ASMR (Autonomous Sensory Meriden Response) is the term used to describe a tingling sensation that starts at the scalp and travels down the body. Many people claim to have had ASMR sensations since they were children, while others discovered "brain tingles" later in life. Whenever they first experienced ASMR, people claim it helps them relax and fall asleep.
ASMR artists say that's the goal of their videos. However, as the ASMR community exploded during the past two years, those outside of the ASMR community thought that whisper videos were supposed to be erotic.
"It's difficult not to get that impression initially," ASMR artist Ally said. But, she said, the point of the videos is to relax, not arouse.
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Ally started producing ASMR videos about five months ago after her boyfriend told her about how they help him sleep and experience ASMR. Now, she has her own YouTube channel, ASMR Requests, and a loyal fan base. Ally said her videos are dedicated to her viewers by fulfilling their requests for video topics. She said an ASMR video concentrates on one task or role-play that is verbally explained to the viewer in a softly spoken voice.
"It's obvious to the viewer that the person in the video is deeply engrossed in a detailed task so much so that the viewer can almost be there too and experience that extreme focus," Ally said.
The whispered words also help create a level of intimacy between the artist and the viewer. That intimacy helps viewers relax and calm down; however, Non-community members, though, may construe the intimacy as something sexual.
"Our intention is not to make these videos for sexual purposes, but if [the viewer's] interpretation of it is sexual, then there is nothing that we can do really," ASMR artist Ilse said. "We can't control how the viewer is going to experience it."
Before she became an ASMR artist, Ilse worked three jobs and 60 hours a week so she could pay the bills. She said not being happy and being overworked eventually burned her out.
So in February 2012, Ilse started producing whisper videos because she wanted to give something back to the ASMR community. She found that making the videos helped her stay calm and that she loved being an ASMR artist. As she produced more videos, Ilse said she saw the number of her viewers grow.
The positive feedback from viewers encouraged her to become more serious in making ASMR videos. Last September, Ilse decided to make a living out of producing ASMR videos.
"It changed my life completely. That's how I decided this is really the thing I am supposed to be doing," Ilse said. "That's the reason I'm so passionate about [ASMR videos] and why I try to get the word out there, because ASMR just changed my life so drastically on such a big scale."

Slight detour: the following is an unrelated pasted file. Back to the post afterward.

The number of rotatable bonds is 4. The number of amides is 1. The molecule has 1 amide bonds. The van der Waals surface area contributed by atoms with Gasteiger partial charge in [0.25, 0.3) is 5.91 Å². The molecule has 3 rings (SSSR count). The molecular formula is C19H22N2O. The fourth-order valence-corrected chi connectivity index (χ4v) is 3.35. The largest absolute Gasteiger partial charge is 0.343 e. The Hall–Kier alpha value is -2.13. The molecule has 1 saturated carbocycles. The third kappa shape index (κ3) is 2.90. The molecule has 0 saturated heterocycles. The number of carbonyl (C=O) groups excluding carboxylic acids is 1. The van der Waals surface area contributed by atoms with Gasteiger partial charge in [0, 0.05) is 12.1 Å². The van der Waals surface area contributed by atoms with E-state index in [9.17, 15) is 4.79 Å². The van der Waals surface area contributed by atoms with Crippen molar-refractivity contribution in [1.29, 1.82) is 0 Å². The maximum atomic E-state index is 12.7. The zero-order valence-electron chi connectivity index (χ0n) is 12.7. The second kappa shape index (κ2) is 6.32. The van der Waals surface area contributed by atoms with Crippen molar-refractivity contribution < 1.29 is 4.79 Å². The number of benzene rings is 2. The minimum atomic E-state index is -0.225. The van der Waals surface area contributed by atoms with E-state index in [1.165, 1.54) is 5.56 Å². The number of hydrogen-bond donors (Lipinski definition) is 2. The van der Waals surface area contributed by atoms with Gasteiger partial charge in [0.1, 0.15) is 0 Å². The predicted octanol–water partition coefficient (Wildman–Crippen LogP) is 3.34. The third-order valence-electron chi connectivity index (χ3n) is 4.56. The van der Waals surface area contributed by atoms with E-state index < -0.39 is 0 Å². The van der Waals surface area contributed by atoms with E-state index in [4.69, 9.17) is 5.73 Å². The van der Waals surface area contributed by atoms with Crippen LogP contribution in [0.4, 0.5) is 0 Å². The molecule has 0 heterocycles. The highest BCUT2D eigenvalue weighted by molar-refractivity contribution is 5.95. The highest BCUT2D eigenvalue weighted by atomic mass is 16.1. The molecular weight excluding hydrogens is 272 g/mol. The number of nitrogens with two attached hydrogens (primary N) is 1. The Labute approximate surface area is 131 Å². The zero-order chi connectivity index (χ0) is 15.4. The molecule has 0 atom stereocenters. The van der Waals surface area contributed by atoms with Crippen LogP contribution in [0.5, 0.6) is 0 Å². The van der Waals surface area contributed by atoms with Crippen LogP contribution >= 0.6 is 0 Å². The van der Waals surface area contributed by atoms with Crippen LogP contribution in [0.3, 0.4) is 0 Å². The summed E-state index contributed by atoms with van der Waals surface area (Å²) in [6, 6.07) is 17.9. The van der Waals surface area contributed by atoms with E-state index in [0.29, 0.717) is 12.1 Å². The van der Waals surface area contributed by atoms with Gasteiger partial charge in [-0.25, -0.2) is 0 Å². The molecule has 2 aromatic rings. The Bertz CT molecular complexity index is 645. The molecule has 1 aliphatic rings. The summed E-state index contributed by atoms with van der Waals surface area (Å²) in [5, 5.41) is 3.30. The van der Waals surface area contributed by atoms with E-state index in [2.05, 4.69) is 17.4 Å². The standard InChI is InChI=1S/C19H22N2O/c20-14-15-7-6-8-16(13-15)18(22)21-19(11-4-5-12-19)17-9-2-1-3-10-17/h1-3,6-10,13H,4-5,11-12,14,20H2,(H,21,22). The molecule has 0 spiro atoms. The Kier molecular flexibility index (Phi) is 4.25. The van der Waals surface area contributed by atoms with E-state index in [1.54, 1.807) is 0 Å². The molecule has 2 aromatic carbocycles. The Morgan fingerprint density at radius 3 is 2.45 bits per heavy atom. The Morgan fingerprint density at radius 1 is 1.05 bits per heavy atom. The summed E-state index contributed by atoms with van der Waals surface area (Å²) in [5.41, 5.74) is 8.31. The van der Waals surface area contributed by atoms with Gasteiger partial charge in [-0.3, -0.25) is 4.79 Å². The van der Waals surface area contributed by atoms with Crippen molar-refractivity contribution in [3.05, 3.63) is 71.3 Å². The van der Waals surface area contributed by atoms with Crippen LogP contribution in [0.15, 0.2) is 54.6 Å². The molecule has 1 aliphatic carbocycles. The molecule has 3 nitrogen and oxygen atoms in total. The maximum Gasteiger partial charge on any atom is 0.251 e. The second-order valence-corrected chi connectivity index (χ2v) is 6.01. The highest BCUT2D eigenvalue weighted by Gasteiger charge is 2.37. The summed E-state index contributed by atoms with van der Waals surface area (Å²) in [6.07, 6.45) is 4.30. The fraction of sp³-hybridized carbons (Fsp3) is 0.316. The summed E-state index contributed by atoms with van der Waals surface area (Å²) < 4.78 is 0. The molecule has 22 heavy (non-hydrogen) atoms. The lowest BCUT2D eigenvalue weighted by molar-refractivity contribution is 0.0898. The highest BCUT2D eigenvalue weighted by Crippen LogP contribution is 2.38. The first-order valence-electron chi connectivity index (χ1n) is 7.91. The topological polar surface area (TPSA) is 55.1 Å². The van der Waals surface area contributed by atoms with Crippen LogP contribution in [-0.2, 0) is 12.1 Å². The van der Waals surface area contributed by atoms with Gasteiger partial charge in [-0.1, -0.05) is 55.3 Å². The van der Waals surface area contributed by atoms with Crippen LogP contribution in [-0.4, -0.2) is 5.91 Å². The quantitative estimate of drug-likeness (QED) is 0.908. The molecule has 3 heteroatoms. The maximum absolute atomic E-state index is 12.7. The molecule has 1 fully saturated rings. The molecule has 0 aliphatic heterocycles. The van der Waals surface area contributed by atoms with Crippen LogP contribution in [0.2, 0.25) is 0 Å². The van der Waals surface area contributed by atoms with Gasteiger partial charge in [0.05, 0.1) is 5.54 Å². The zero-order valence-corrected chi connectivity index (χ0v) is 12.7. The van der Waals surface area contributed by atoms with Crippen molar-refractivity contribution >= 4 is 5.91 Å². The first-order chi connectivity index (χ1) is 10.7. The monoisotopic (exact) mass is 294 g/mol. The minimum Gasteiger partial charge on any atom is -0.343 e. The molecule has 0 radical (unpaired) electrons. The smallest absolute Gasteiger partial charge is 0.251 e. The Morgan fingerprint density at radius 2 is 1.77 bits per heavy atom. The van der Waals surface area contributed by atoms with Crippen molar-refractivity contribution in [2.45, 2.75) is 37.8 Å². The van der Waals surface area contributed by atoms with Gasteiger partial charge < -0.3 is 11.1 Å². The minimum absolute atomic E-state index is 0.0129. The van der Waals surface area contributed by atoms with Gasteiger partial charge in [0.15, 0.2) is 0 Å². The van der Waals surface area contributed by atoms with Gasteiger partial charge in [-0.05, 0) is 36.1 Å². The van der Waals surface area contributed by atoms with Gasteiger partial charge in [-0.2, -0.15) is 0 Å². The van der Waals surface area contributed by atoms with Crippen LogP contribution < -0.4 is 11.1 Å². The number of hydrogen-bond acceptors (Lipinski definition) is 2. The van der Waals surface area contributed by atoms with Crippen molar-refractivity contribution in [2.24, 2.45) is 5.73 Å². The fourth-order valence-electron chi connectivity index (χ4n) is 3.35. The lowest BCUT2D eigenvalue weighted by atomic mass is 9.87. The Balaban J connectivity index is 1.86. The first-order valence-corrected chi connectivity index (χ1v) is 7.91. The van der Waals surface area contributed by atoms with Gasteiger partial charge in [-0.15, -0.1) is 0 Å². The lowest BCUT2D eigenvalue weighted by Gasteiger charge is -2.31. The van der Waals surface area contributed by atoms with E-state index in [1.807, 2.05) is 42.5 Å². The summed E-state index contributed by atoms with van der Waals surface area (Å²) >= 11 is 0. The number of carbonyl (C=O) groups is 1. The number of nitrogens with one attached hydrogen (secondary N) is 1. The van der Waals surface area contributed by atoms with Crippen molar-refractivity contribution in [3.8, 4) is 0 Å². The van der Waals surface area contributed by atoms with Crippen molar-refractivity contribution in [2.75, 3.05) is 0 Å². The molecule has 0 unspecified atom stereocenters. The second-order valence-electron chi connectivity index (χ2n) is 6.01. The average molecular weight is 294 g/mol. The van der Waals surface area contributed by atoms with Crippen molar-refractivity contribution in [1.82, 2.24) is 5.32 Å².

Since she became an ASMR artist, Ilse said she has had messages from male viewers who say they get aroused by ASMR videos. She explained that getting turned on by ASMR videos is a big problem because the intent is to help promote relaxation.
Her advice to viewers is to watch videos that don't show the ASMR artist's face, but only their hands. The viewer can then concentrate on the artist's hands and voice and nothing else.
"A big part if the ASMR community is making videos where they don't show their face, that is because of that reason, they don't want to be associated with something sexual," Ilse said.
A big misconception in the media about ASMR videos is that they are only made by young beautiful women in front of the camera, Ilse said. However, more men, like ASMR artist Andrew, are producing videos.
"I got started was about a year ago," Andrew explained. "I noticed a lot of people were able to deal with their insomnia issues and things like that through these videos. So I thought maybe I can try making my own videos and seeing if I can help people in that way, too."
Ilse and Ally also said the best part about making ASMR videos is helping people.
"For me, that's mind-blowing because people from different sections, different continents around the globe, with different professions that listen to my videos and that can actually induce relaxation or ASMR or at least it works for them in a good way."
Ally said she gets comments from people who experience severe anxiety and trouble sleeping, but her videos help them sleep and relax.
According to Andrew, the goal of ASMR videos it to help viewers relax, create some human interaction/intimacy and experience ASMR.
ASMR artists hope viewers experience serenity and calm that helps them in life, not sexual arousal.
"Now that I have a voice in the community, my personal mission is to just make it very clear that there is nothing, very truly nothing, that is meant to be creepy or erotic about ASMR," Ally said.
Check out ASMR artists Ilse, Ally and Andrew at their YouTube channels